When I lost my grandmother this last September – it broke me. She and I shared a special connection, and she was one of the people closest to me. I used to visit her house every week and see her and talk to her. Her house was a second home to me. Words cannot describe the love I had for my grandmother. We used to spend almost every holiday at her house and had a weekly dinner there. So, this year, when the holiday season came around, there was this sadness in the air.
We, of course, felt her absence with every day and every week that passed, but it was significantly present during the holiday season. For example, when Thanksgiving came around in November, it was a completely different feel. Usually, we would spend the holiday at my grandmother’s house with my other grandmother and aunt, and her family. We used to have our own family traditions. For example, my grandmother would call all of us the grandchildren, and together, we would set the table and prepare the turkey. It was ours, and we loved every second of it. But, as to be expected, this year everything changed.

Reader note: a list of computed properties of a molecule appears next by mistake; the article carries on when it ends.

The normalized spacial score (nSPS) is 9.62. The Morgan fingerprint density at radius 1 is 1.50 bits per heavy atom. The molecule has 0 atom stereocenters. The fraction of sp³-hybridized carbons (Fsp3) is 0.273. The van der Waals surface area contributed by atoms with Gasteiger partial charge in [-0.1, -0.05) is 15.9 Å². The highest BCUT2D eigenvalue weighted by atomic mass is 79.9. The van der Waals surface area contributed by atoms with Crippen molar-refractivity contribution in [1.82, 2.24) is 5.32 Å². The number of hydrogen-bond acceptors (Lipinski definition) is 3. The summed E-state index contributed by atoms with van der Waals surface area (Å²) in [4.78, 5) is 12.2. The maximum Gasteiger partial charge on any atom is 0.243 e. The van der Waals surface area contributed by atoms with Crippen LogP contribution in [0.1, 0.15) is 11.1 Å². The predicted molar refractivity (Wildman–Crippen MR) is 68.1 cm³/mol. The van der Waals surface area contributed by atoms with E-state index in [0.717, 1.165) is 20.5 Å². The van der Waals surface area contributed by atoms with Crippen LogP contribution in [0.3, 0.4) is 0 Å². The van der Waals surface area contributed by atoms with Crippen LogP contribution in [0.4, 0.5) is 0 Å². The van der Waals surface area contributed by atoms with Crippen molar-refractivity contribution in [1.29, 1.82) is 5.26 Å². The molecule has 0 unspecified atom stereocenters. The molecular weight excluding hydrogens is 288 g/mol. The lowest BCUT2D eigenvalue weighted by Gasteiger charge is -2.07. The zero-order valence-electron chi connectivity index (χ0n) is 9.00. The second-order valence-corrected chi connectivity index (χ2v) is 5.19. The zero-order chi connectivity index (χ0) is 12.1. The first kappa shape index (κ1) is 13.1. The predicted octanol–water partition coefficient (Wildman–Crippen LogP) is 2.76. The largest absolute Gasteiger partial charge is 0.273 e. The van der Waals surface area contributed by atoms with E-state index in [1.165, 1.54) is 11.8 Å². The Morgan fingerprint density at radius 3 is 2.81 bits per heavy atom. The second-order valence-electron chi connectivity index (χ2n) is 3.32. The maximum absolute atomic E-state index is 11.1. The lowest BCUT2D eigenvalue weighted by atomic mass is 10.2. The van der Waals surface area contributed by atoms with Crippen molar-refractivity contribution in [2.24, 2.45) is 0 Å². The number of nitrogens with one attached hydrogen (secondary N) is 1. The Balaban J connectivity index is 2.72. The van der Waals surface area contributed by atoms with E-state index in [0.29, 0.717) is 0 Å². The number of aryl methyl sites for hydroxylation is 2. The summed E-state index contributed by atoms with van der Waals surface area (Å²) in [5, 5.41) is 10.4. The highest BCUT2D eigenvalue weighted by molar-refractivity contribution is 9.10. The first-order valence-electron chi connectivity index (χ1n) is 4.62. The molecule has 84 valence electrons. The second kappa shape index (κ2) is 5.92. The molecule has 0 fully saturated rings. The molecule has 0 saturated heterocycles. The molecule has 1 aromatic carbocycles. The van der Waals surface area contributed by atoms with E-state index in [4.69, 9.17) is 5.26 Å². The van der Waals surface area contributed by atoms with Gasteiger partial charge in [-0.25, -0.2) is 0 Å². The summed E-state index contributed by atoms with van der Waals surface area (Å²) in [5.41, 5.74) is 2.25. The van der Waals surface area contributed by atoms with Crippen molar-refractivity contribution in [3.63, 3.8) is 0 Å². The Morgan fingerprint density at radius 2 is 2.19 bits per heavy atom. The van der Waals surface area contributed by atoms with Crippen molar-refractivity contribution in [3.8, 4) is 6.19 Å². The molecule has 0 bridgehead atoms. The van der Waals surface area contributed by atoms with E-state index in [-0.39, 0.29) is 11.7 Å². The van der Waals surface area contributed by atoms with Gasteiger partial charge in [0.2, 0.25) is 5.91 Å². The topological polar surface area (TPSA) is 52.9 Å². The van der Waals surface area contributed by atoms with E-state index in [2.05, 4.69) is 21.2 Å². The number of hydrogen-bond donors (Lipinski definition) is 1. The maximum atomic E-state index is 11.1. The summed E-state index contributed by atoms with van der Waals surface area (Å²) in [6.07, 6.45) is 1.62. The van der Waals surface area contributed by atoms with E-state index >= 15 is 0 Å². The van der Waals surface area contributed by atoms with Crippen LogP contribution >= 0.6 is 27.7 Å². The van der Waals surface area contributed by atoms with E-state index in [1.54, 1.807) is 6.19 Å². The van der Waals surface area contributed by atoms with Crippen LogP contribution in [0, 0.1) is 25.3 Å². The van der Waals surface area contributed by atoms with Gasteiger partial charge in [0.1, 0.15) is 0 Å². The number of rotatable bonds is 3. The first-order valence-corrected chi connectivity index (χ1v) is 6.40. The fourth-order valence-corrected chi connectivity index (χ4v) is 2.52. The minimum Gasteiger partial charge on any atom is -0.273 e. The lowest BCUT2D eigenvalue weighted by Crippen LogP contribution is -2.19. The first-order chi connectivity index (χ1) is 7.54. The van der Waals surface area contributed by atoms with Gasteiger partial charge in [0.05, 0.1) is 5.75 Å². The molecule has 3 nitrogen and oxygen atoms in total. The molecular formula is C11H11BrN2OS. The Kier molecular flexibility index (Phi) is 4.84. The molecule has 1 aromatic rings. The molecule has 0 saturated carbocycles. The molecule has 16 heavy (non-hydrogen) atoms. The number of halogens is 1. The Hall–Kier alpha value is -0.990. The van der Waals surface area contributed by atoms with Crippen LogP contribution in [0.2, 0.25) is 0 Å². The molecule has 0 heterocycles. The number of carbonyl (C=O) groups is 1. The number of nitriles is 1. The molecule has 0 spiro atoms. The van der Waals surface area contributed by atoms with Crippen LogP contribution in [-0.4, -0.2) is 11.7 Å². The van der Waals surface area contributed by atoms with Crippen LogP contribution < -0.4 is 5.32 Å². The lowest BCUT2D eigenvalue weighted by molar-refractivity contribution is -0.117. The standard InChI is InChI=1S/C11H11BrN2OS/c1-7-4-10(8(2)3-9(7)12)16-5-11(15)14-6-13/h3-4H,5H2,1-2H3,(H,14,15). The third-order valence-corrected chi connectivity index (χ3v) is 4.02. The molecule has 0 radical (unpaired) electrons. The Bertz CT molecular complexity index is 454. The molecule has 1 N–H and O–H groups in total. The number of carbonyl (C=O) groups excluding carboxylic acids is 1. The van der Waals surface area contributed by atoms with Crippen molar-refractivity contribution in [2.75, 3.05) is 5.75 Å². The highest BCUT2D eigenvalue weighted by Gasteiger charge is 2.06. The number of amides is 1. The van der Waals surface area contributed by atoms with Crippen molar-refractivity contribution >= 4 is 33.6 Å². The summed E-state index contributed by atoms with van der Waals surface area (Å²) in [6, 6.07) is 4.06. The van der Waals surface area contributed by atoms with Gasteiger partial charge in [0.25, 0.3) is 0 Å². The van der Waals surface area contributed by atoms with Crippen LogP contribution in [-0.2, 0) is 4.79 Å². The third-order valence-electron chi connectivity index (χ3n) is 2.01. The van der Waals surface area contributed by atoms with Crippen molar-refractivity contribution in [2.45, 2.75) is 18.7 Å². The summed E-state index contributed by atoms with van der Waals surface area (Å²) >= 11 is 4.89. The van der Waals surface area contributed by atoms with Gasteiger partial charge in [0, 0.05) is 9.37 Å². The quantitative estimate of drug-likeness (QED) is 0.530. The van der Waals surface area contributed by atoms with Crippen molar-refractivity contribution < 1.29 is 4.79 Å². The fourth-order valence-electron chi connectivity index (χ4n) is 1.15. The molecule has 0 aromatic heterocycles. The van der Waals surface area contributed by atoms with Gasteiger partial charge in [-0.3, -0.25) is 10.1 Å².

Following what had happened, family friends invited us to celebrate the holiday with them. So, we did. We celebrated the holiday with our family friends and their extended family. At that moment, my grandmother’s absence was more present than ever. Gone were our traditions, celebrating with our own family, and most of all – her. At the end of the day, death is a natural part of life. While we shouldn’t block and ignore all of the memories that are associated with that person, we shouldn’t cling on to them either. As hard as it is, we should learn how to accept new memories and traditions into our lives while cherishing and remembering the ones we made and holding them close to our hearts. Grandma, I love you, miss you, and will never forget you and everything that you were to me.